The last day the temperature reached 90 degrees was on August 31. There haven’t been many hot days so far this season but on this last day of May, some records will be broken such as Boston’s 96, Providence’s 95 and Worcester’s 92. With a warming air mass maxing out over the Northeast this afternoon and early evening, the projected temperatures aloft are supportive of reaching these established records that were all set in 1944. The key is the absolute wind direction in Boston and Providence. A west-southwesterly breeze will seal the deal and at least tie the records. More of a straight southwesterly wind will kill the chance at Providence and lower the chance in Boston thanks to a slight marine influence. As I compose this blog, it is already 79 at Logan Airport at 8am so my feeling is that there is a much greater than 50-50 shot that the official Boston temperature will at least tie the record of 96 and perhaps break it at 97 degrees! Interestingly, Boston’s highest temperature last summer was 97 degrees occurring on June 20 and July 17. While many WBZ WeatherBug Network stations reached 90 to 91, yesterday morning’s projection of a 90 or 91 failed to verify for Boston with the max coming up short at 88. As a result, since Sunday’s max will not likely exceed 88, this hot spell will not be classified as a bona fide heat wave in the city because there must be 3 consecutive days at 90 or higher to qualify. If you want to find some relief, seek south-facing coastal locations today through the weekend. In those areas specifically on Cape Cod especially at south-facing beaches, outer Cape Ann and the ME coast, three will be natural air conditioning to the tune of 10 up to 20 degrees. The greatest cooling will occur closer to Chatham, Nantucket and Martha’s Vineyard plus Gloucester/Rockport and the ME coast downeast of Portland. High tides occur around 5am/5:30pm today and about 50-60 minutes later each day through the weekend. The wind will become gustier and back to a more south-southwesterly direction on Sunday. The day will likely start out with much low cloudiness and fog over at least southeastern MA and Cape Cod. This should burn off to haze but the wind will definitely keep it cooler there.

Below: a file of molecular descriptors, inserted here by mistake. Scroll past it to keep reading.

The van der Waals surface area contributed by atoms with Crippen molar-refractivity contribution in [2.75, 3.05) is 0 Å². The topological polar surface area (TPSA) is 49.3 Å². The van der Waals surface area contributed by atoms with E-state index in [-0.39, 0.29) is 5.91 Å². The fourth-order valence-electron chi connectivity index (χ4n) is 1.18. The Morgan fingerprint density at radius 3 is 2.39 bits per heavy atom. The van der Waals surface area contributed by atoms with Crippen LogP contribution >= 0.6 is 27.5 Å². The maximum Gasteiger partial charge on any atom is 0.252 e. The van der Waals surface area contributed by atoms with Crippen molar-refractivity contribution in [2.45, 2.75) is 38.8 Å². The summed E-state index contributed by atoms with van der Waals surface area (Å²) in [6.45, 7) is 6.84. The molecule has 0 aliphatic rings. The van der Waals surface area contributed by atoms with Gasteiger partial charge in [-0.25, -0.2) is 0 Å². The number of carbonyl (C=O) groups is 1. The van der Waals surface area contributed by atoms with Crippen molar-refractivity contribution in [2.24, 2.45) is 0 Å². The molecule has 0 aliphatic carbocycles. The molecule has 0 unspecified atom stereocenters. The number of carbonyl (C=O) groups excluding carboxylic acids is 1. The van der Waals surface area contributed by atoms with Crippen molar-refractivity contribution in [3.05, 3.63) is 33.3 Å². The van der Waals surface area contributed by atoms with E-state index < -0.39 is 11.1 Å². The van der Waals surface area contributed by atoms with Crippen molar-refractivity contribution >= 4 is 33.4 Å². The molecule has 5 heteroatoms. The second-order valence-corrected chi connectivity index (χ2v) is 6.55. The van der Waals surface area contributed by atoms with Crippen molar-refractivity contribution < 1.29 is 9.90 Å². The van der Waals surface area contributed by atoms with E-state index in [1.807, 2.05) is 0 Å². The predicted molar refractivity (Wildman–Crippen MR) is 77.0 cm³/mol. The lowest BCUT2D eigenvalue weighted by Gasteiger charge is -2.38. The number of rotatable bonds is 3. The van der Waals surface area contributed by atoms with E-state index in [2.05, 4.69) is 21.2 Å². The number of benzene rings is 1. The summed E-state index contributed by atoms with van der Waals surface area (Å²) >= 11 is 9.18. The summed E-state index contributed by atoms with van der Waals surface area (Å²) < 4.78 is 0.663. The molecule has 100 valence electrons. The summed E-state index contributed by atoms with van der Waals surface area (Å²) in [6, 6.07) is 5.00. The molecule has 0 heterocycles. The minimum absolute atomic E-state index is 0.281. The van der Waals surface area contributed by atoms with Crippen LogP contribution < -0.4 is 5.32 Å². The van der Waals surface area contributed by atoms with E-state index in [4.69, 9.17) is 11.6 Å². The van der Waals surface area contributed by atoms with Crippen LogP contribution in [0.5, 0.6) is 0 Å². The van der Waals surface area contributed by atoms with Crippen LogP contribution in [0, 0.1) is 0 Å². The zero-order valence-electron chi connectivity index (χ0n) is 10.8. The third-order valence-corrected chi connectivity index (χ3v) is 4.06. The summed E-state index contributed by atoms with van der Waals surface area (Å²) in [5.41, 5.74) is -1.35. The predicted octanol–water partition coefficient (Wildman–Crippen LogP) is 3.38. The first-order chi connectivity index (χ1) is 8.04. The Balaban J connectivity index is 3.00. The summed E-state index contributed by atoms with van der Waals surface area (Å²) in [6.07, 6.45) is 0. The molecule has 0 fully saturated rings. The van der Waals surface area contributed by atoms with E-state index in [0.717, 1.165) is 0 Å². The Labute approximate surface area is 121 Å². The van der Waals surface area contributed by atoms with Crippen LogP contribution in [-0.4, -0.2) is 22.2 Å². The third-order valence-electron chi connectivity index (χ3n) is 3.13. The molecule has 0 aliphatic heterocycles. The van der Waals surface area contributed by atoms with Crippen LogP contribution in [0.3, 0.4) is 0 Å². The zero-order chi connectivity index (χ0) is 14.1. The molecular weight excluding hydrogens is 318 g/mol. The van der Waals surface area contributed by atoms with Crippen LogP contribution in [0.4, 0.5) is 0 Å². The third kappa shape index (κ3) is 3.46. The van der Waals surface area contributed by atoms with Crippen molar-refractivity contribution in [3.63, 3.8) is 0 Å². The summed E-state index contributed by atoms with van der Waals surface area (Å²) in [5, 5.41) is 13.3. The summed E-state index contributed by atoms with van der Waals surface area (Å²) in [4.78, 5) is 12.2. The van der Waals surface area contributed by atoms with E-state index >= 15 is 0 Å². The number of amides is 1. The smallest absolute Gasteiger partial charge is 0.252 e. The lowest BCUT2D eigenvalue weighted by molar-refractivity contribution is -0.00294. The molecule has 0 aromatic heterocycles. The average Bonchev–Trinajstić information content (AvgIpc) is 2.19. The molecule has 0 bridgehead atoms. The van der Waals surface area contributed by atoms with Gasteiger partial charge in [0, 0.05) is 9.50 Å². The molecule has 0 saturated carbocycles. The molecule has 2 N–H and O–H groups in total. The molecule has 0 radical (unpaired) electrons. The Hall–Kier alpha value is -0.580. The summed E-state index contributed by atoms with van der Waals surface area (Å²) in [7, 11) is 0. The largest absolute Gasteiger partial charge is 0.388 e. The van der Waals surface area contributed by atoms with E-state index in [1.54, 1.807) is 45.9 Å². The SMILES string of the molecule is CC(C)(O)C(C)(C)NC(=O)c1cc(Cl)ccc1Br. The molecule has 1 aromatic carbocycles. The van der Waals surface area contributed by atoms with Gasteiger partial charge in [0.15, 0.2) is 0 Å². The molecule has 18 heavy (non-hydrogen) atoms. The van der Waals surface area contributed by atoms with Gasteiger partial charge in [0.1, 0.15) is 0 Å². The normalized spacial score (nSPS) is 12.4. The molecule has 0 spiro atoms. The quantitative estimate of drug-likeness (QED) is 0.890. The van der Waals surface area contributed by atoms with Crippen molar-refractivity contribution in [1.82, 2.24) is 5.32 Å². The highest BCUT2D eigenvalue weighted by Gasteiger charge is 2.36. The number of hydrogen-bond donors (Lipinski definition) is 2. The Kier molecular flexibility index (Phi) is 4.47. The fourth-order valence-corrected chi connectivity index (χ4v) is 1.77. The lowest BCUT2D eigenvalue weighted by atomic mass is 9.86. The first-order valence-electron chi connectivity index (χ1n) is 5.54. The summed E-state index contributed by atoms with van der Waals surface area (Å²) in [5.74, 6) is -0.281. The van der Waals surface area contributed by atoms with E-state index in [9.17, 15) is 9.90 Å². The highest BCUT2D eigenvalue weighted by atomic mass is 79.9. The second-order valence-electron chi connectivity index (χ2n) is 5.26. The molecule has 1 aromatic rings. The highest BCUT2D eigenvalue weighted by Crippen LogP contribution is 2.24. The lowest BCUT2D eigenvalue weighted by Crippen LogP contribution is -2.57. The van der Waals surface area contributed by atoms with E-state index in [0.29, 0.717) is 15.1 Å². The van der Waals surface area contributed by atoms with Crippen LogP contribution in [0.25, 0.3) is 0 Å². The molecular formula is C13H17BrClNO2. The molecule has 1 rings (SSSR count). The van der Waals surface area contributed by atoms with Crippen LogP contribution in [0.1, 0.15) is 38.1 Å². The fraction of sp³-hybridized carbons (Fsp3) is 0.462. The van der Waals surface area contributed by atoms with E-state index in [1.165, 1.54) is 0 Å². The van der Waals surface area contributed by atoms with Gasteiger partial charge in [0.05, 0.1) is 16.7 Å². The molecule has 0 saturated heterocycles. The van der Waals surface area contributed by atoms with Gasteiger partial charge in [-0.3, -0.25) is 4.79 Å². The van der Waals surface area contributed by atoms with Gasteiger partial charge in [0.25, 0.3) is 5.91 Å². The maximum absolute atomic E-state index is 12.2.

The Bermuda high pressure heat pumper is propelling the core of this hot air mass over the region this afternoon so the heat will peak today and gradually wane over the weekend as we watch the approach of cooler air from the center of the nation. The boundary associated with the push of this more refreshing air will be triggering a swath of severe weather from Oklahoma City to Chicago. This axis of action will be shifting eastward through the weekend and the leading edge of its storms will be arriving in northwestern New England Sunday afternoon. While there is a slight risk of a few spotty boomers north and west of Boston later Sunday afternoon, the boom lowers mainly Sunday night through much of Monday as the frontal boundary slowly migrates eastward. Consequently, expect a soggy start to the work week with some areas of heavy rain causing flooding in poor drainage locations. With the clouds and wet weather, it will definitely be cooler in the 70s. The trailing edge of the showery zone will exit southeastern MA Monday night and Tuesday should dawn mostly clear and much cooler and drier. A benevolent high pressure system will build in from the Great Lakes to sponsor delightfully dry weather through Friday of next week. Daytime highs on those 4 days will be in the middle 70s except 60s along the coast when the sea breezes develop and overnight lows will be in the upper 40s to middle 50s.
Please note that the DEP has issued an air quality alert for elevated levels of ground ozone. People who are unusually sensitive to ozone or particle pollution may experience respiratory symptoms.
Todd Gutner posts his blog early this evening and Joe Joyce will be here tomorrow and Sunday. You can meet Joe and see the WBZ Mobile AccuWeather Lab at the Open House of Blue Hill Observatory in Milton from 10am-4pm tomorrow.
Have a happy and safe weekend.